Health care providers are faced with enormous numbers of patients and visits due to the increase in diabetes prevalence (1). As the world is changing, traditional health care services should be adapted for the new era of technology and Internet. Patients use Internet to seek, meet, and interact with a community of patients with similar problems; to share clinical information; and to provide and receive support (2,3). Facebook, with over 1.2 billion registered users worldwide, (4) has specific groups for disease information.

The Facebook group “Diabetes Macedonia” was formed in 2008. It is a closed group that helps patients to share diabetes information and experience. The enormous growth of new users (1,430 patients, family members, and others by September 2014) led to the development of a structured platform by health care providers to adjust and correct the information posted by patients, if needed.

The aims of the study were to evaluate results from social media (Skype and Facebook) and CareLink software as tools to improve diabetes control in patients with type 1 diabetes using insulin pumps with glucose sensors. To our knowledge, this is the first study where Facebook is used as treatment alternative to regular clinic visits.

A total of 56 children and adolescents with type 1 diabetes, ages 14–23, were randomized in two groups: Regular group and Internet group. The Regular group is composed of 29 patients who were treated using standard medical protocol with regular visits at clinic. Data were uploaded at the clinic and interventions (pump settings, basal bolus insulin, and education) were given to the patient by health care professionals. The Internet group was composed of 27 patients who were treated using CareLink software (Medtronic Diabetes). Data were uploaded by the patient at home and interventions (same as Regular group) were given via Facebook (chats) and Skype (sound and video).

Both groups had improved A1C at 12 months (Regular group: 7.7 ± 1.6% [61 ± 17.5 mmol/mol] at baseline vs. 6.6 ± 1.5% [49 ± 16.4 mmol/mol] at 12 months; Internet group: 7.8 ± 1.9% [62 ± 20.8 mmol/mol] at baseline vs. 6.4 ± 1.6% [46 ± 17.5 mmol/mol] at 12 months, P < 0.05 at 12 months) (Table 1). Internet visits were performed with Facebook (54%), Skype (12%), and both Facebook and Skype (34%).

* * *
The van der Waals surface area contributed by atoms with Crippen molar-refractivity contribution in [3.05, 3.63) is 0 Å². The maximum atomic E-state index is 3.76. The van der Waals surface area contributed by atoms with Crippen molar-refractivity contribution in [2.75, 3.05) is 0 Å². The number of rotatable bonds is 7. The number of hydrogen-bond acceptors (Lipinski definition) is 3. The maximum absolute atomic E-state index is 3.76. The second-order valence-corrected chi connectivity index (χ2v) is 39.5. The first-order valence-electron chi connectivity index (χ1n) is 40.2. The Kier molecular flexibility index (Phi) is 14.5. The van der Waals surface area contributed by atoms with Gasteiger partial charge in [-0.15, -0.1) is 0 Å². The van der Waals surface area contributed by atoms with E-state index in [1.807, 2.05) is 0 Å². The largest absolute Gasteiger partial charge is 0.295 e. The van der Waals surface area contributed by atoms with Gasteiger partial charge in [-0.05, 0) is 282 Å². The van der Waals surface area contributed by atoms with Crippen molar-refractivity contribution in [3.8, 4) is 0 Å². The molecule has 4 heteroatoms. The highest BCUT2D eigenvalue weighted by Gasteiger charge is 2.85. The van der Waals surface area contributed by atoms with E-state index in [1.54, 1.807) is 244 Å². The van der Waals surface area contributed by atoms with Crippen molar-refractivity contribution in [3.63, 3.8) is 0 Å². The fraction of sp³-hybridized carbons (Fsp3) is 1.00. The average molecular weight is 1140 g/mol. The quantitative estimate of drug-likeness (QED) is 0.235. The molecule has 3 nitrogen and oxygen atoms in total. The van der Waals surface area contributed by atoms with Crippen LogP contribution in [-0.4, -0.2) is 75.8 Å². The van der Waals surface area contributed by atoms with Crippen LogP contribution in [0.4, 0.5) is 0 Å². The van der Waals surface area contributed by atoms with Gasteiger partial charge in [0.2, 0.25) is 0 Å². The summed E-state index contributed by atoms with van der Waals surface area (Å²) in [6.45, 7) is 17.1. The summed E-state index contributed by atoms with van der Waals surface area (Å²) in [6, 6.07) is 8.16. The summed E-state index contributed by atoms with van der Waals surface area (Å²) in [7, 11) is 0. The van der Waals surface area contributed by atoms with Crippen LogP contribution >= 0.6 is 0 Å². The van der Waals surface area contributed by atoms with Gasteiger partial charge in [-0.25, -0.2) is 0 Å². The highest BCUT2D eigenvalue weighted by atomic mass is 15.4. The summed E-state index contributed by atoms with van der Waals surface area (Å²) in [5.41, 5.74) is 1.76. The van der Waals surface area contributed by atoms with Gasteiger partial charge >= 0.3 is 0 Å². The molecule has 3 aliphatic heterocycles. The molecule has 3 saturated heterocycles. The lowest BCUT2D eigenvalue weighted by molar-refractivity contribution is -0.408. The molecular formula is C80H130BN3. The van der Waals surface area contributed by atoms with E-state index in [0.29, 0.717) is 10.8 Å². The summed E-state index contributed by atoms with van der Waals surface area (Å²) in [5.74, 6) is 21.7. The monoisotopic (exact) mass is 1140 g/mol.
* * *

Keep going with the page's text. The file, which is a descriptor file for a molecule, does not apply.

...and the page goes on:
Improvement occurred in the first 6 months and was maintained for 6 additional months. There were no differences in acute complications (diabetic ketoacidosis and severe hypoglycemia events), total daily dose of insulin, and weight change in both groups at 12 months.

Personalization, presentation, and participation in social media and health care (5) can be tailored to the priorities of the patients. Every Internet visit was personalized with patient needs (appointment date and time) and used active patient participation in the decision-making process of diabetes management.

We found that social media use allows patients to gain diabetes knowledge and information and interact in their daily insulin adjustments. Moreover, it could help patients cope better with their daily life. This brief trial suggests that patients prefer to communicate with their health care providers using social media. Facebook and Skype can improve diabetes control similar to regular clinic visits.

Acknowledgments. The authors would like to thank all the children and adolescents and their families who participated in the study with great enthusiasm.

Duality of Interest. No potential conflicts of interest relevant to this article were reported.

Author Contributions. G.P. performed the study concept and design, data acquisition, statistical analysis and interpretation of data, drafting of the manuscript, and clinical revision of the manuscript. M.Z. performed statistical analysis and interpretation of data, drafting of the manuscript, and clinical revision of the manuscript. S.S.S. performed statistical analysis and interpretation of data. G.P. is the guarantor of this work and, as such, had full access to all the data in the study and takes responsibility for the integrity of the data and the accuracy of the data analysis.

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